- Tsunetomo Yamamoto, The Hagakure
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Old 01-28-2009   #2
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Re: Dino Buzzati

Buzzati is a true genius,and 'The Tartar Steppe' is a haunting and terrifingly beautiful masterpiece about the passing of time and the slow dissolution of the dreams and illusions that sustain our lives.There's something slightly 'Kafkaesque' (to use that terrible term) about the book,but personally I believe Buzatti is the greater writer because he confronts the meaninglessness of human existence more directly and honestly than Kafka.In the latter,the paranoia and sense of hostile unseen forces at work generate a kind of meaning to the protagonists' lives,but in 'The Tartar Steppe', there is nothing but the dribbling away of life,lost in time's meandering,but merciless and futile passage.

I've only been able to find 'The Tartar Steppe' in English,but if anyone's read any other of Buzatti's work,I'd love to hear about it.
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Old 01-28-2009   #3
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Re: Dino Buzzati

I was fortunate enough to find a copy of his short stories in my school's library (U.W. Madison). I think it was called Catastrophe. One tale still stands out for me: The Alarming Tale of a Household Pet (I think that's the title). Track it down if you can, you'll be well rewarded.
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Old 01-28-2009   #4
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Re: Dino Buzzati

Quote Originally Posted by waffles View Post
The Alarming Tale of a Household Pet (I think that's the title).
Fiddlesticks! Yet another perfect title for my autobiography has already been taken.

"Like a dog!" he said; it was as if the shame of it must outlive him. - Franz Kafka, The Trial
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Old 01-28-2009   #5
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Re: Dino Buzzati

Quote Originally Posted by Spotbowserfido2 View Post
Quote Originally Posted by waffles View Post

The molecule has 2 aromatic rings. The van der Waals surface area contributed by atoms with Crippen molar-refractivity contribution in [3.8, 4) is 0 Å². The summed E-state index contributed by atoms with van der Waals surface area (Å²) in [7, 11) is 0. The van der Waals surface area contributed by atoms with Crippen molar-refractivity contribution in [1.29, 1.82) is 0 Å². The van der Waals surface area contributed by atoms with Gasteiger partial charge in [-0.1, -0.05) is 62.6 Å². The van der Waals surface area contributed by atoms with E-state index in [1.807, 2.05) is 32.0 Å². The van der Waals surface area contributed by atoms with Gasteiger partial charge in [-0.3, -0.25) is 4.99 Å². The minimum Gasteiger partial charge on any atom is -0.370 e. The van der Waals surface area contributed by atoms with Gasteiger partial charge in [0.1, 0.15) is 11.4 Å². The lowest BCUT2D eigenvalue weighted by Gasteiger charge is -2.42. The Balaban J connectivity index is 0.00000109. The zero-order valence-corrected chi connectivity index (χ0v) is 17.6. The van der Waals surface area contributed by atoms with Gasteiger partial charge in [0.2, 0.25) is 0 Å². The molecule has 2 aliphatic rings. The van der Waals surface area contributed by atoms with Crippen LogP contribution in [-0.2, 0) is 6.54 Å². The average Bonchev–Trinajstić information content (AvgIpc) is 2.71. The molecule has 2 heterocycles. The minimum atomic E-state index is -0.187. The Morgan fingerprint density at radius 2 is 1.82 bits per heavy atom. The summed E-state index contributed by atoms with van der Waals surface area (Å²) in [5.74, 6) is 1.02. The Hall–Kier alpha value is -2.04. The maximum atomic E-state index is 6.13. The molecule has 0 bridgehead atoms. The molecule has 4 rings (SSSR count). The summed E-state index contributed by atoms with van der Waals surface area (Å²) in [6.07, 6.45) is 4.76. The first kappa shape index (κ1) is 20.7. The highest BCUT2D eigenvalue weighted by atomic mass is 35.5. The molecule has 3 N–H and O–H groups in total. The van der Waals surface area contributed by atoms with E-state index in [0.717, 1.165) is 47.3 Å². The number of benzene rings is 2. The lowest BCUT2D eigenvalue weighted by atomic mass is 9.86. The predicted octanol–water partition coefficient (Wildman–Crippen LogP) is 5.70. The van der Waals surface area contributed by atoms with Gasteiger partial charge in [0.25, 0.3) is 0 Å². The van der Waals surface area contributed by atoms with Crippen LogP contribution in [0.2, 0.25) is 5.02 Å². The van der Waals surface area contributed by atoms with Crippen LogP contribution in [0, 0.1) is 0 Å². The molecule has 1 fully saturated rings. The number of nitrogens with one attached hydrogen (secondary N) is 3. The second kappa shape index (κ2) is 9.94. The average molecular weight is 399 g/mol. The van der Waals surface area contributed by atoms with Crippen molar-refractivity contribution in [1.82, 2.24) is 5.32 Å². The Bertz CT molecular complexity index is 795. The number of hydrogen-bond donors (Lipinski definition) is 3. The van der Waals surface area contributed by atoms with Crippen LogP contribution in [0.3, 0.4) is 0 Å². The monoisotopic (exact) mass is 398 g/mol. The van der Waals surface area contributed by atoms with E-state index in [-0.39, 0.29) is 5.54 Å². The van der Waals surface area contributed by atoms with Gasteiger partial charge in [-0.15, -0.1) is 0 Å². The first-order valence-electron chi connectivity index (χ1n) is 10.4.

The Alarming Tale of a Household Pet (I think that's the title).
Fiddlesticks! Yet another perfect title for my autobiography has already been taken.
You could always call it The Real Alarming Tale of a Household Pet.
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Old 01-30-2009   #6
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Re: Dino Buzzati

A deep sense of futility is imbued in his works, especially his subtly surreal, fantastic short fiction. A consciousness of the meaningless of all human endeavour, tempered by some touch of dark humor...






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Old 05-10-2017   #7
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Re: Dino Buzzati

I finished reading The Tartar Steppe today. A beautiful and devastating book about time and futility and delusion and the destruction of dreams. The parallels between Buzzati's novel, Kafka [ "There is an infinite amount of hope in the universe...but not for us"] and the existentialists are obvious. But this text about a perpetually deferred solution to an impossible problem also reminded me of a favorite poem of mine, one I had not read in a while: Cavafy's Waiting for the Barbarians.

And as Malone wrote, The Tartar Steppe is truly haunting. It seems wildly improbable that hope and habit would conspire to divest Drogo's life of all chance for happiness and love and achievement, but have we all not known such men, men who waste their lives believing that their destiny is always about to manifest? I think that Drogo is not just waiting for an enemy he will never confront, but for meaning in his long years of vigil on the ramparts of Fort Bastiani, a meaning that the life he has chosen will never produce.

I very highly recommend the book and I will be seeking the rest of Buzzati's work.